Letters to the Index-Tribune editor, Jan. 25, 2023

Readers share tips on injured wildlife, clarify school district data and look at charter school financing.|

Saving wildlife

EDITOR: I was compelled to write after reading Lynne Fisk Watts’ recent letter about an injured beaver. As a local veterinarian, I have spent 30 years helping injured wildlife in Sonoma Valley. I try and do “triage” to assess if an animal can be saved, and then contact the Sonoma County Wildlife Rescue or Wildcare in Marin County. I have worked at zoological parks and with the wildlife center. I am not a wildlife veterinarian, but will administer emergency treatment when necessary.

I understand the helplessness of seeing an injured animal, whether they’re domestic or indigenous to our Valley. While 99% of my practice is pets of all shapes and sizes, I have treated injured fawns, jackrabbits, bats, raptors, turtles, snakes, birds, multiple small mammals and, of course, the ducks on the Plaza. One big risk for both police officers and good Samaritans is the handling of an injured animal. It takes a trained professional to not get injured, and to not stress and worsen the condition of any wildlife. We have trained professionals at the Wildlife Center in Cotati, and the Bird Rescue Center in Santa Rosa. I advise those facilities be called first. If an animal is caught safely, our clinic on Broadway, across from Sonoma Materials, has helped save hundreds of injured animals, or stop their misery humanely. The police can’t really be expected to capture wild animals.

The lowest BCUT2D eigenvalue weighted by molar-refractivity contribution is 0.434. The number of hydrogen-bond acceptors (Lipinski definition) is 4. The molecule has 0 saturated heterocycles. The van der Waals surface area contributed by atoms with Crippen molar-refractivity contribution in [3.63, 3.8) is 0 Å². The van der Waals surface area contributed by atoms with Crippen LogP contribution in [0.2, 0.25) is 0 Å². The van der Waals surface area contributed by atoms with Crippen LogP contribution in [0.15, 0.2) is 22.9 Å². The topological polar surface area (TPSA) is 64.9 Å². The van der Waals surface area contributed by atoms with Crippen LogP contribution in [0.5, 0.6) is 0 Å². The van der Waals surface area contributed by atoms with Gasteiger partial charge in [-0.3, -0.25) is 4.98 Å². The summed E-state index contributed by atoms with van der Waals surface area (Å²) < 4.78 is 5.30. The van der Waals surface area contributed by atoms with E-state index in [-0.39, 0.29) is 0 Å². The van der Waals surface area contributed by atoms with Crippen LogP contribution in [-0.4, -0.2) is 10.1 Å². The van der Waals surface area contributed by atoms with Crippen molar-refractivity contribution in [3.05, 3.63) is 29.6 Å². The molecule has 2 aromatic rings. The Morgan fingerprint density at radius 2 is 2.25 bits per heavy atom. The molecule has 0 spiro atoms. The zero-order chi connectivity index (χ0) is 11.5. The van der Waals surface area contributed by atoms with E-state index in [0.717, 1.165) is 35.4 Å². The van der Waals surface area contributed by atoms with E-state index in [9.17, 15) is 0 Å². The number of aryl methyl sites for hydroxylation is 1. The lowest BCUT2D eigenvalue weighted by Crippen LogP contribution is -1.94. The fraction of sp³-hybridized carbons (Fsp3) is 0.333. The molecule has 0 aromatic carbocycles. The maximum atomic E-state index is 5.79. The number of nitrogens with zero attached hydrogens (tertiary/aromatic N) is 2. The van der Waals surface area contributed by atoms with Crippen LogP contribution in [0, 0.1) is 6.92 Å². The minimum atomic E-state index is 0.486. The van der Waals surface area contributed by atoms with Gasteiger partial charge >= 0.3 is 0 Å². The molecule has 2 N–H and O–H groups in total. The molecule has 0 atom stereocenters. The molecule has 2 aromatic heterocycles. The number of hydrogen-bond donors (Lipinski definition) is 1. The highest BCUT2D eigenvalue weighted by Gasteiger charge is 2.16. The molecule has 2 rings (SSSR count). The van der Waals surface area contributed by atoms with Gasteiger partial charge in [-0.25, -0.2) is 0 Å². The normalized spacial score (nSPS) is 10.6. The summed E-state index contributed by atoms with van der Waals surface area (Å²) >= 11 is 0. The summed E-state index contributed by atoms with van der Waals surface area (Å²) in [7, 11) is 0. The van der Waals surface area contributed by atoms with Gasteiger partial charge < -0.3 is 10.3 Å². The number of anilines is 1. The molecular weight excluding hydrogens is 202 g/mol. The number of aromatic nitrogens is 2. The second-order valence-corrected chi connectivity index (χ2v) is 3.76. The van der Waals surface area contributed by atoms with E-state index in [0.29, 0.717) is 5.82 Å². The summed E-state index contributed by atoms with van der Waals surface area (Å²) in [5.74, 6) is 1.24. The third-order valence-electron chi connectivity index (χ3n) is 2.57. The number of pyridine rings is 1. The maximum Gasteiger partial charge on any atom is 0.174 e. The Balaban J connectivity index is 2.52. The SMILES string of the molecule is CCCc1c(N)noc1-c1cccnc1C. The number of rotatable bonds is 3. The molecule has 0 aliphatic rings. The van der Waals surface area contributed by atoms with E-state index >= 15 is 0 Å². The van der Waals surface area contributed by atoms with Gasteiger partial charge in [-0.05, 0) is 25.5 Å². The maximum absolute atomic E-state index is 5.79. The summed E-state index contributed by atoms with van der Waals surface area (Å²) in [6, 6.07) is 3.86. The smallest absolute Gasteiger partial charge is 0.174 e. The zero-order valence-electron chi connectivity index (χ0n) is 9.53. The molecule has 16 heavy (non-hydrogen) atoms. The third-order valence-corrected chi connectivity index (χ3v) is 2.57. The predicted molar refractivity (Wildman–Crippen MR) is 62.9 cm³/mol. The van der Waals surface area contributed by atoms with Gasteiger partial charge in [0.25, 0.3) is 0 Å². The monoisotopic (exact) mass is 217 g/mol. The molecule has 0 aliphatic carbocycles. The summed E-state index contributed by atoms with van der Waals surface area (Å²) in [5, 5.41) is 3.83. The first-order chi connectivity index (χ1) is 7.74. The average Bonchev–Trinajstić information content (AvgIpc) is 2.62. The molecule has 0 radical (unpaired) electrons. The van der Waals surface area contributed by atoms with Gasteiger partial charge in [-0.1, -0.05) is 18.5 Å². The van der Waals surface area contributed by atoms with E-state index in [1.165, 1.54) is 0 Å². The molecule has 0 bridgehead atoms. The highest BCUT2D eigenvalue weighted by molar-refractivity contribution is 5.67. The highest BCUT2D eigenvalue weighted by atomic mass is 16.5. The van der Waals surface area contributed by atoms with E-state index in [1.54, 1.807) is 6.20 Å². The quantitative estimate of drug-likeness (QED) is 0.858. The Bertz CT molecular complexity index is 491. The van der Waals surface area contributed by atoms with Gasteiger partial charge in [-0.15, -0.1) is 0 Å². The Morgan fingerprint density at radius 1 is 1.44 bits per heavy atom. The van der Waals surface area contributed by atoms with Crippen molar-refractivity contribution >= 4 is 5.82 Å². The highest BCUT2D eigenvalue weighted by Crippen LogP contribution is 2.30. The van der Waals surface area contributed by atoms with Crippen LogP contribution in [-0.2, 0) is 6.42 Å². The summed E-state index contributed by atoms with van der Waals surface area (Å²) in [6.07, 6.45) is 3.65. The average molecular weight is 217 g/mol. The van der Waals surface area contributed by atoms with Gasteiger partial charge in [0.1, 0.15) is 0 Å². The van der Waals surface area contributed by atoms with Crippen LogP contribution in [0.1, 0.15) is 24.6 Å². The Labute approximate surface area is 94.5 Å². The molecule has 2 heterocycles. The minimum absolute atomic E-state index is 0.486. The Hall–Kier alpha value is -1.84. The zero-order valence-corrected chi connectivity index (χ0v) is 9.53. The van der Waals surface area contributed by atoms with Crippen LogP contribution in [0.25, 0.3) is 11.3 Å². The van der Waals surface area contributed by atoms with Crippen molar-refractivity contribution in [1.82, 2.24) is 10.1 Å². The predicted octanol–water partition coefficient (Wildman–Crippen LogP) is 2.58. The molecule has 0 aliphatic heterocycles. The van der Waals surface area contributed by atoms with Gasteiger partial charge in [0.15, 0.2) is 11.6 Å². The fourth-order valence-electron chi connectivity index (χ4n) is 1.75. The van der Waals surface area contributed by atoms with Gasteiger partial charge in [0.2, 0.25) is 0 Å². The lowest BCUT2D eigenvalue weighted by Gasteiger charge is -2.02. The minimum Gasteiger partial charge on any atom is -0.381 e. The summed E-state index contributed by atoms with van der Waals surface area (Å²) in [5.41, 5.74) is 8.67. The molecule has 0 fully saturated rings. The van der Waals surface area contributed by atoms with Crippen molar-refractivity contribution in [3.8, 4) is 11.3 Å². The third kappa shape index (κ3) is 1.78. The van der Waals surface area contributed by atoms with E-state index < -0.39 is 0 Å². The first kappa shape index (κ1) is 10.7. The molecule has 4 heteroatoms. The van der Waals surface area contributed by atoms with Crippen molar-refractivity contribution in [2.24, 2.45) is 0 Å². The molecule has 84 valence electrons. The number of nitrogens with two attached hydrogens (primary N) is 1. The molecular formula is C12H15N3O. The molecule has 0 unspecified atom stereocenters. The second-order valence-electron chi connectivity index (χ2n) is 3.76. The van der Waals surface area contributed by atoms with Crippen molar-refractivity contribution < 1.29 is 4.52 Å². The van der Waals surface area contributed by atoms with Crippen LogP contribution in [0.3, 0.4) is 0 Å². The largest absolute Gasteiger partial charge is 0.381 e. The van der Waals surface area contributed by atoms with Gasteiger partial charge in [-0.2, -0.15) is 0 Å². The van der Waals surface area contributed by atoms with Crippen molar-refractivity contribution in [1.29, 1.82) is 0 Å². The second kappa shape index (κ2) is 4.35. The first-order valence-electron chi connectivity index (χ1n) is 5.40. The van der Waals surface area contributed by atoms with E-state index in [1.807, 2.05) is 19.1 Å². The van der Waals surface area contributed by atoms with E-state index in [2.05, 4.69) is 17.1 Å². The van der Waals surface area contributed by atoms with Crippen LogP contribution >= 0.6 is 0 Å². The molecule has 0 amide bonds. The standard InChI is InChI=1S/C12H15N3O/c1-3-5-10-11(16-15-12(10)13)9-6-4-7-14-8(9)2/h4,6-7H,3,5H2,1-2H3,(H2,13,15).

Animal Control officers can sometimes assist, but if an agent is not trained to handle them, and no one is available, it is honestly best for “nature to take its course.” That may sound cruel, but predators live because of injured or weak prey. Hopefully, a trained professional can be located to assist.

I feel the pain of witnessing any pain of any living thing, but there is a limit to interfering with nature. I hold my breath when I watch a show whereby a lion is hunting a buffalo, and I exhale after the poor animals suffering is halted. I know everyone’s heart is to want to rescue or save every injured animal, but please leave it to professionals or if none are available, it is out of our control.

I love hearing there are beavers back in the creeks! They are one of the few animals in nature that actually can alter an ecosystem for the better. Elephants do as well. I wish for everyone who can, to go and witness their amazing dam building and wetlands restoration efforts. Unfortunately, their world collides with humans, and as they repopulate, that harsh reality will happen repeatedly.

Animal suffering is extremely painful to witness. They do have some innate mechanisms to “cover” the pain — endorphins and hormones are in their systems. I know that is little solace to think about as one witnesses a wounded opossum or injured deer, but there are many professionals who do what they can, when they can. I know you experienced little immediate assistance when you found an injured animal, and that is unfortunate. I understand how difficult it is to just turn your head to avoid the lack of interference by police, and wish I could say that should never happen, but it will. Wild animals will get injured by people, cars, other wild animals or infrastructure and that cannot be avoided. I understand your desire for activism to aid any injured animals, and you have to know that there are really good people with big hearts who do care and do all they can.